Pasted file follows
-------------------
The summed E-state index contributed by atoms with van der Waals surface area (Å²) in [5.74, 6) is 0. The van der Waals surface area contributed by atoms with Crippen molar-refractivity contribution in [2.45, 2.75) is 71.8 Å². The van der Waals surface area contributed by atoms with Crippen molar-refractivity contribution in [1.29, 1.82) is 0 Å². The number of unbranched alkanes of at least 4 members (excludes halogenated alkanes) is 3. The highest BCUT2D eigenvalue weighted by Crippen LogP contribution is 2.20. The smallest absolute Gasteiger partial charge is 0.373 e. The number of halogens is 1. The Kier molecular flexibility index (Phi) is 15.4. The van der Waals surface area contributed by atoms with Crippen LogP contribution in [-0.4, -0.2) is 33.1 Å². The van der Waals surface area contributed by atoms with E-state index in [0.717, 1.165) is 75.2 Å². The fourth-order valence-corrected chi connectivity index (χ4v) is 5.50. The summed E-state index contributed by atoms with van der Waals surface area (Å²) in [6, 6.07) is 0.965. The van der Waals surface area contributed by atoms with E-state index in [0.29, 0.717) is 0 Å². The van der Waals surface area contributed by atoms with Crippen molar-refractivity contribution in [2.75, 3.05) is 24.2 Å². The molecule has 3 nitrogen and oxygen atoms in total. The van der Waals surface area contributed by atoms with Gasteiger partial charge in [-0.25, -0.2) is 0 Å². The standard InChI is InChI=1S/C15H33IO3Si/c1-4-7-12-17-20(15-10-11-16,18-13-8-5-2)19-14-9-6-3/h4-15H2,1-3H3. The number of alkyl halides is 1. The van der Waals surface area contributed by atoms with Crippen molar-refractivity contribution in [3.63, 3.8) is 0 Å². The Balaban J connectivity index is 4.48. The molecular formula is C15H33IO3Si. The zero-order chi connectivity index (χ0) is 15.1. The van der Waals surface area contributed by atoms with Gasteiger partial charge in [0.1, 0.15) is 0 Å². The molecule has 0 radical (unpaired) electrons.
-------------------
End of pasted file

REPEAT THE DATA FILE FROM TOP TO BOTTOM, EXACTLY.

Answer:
The summed E-state index contributed by atoms with van der Waals surface area (Å²) in [5.74, 6) is 0. The van der Waals surface area contributed by atoms with Crippen molar-refractivity contribution in [2.45, 2.75) is 71.8 Å². The van der Waals surface area contributed by atoms with Crippen molar-refractivity contribution in [1.29, 1.82) is 0 Å². The number of unbranched alkanes of at least 4 members (excludes halogenated alkanes) is 3. The highest BCUT2D eigenvalue weighted by Crippen LogP contribution is 2.20. The smallest absolute Gasteiger partial charge is 0.373 e. The number of halogens is 1. The Kier molecular flexibility index (Phi) is 15.4. The van der Waals surface area contributed by atoms with Crippen LogP contribution in [-0.4, -0.2) is 33.1 Å². The van der Waals surface area contributed by atoms with E-state index in [0.717, 1.165) is 75.2 Å². The fourth-order valence-corrected chi connectivity index (χ4v) is 5.50. The summed E-state index contributed by atoms with van der Waals surface area (Å²) in [6, 6.07) is 0.965. The van der Waals surface area contributed by atoms with E-state index in [0.29, 0.717) is 0 Å². The van der Waals surface area contributed by atoms with Crippen molar-refractivity contribution in [2.75, 3.05) is 24.2 Å². The molecule has 3 nitrogen and oxygen atoms in total. The van der Waals surface area contributed by atoms with Gasteiger partial charge in [-0.25, -0.2) is 0 Å². The standard InChI is InChI=1S/C15H33IO3Si/c1-4-7-12-17-20(15-10-11-16,18-13-8-5-2)19-14-9-6-3/h4-15H2,1-3H3. The number of alkyl halides is 1. The van der Waals surface area contributed by atoms with Crippen molar-refractivity contribution in [3.63, 3.8) is 0 Å². The Balaban J connectivity index is 4.48. The molecular formula is C15H33IO3Si. The zero-order chi connectivity index (χ0) is 15.1. The van der Waals surface area contributed by atoms with Gasteiger partial charge in [0.1, 0.15) is 0 Å². The molecule has 0 radical (unpaired) electrons.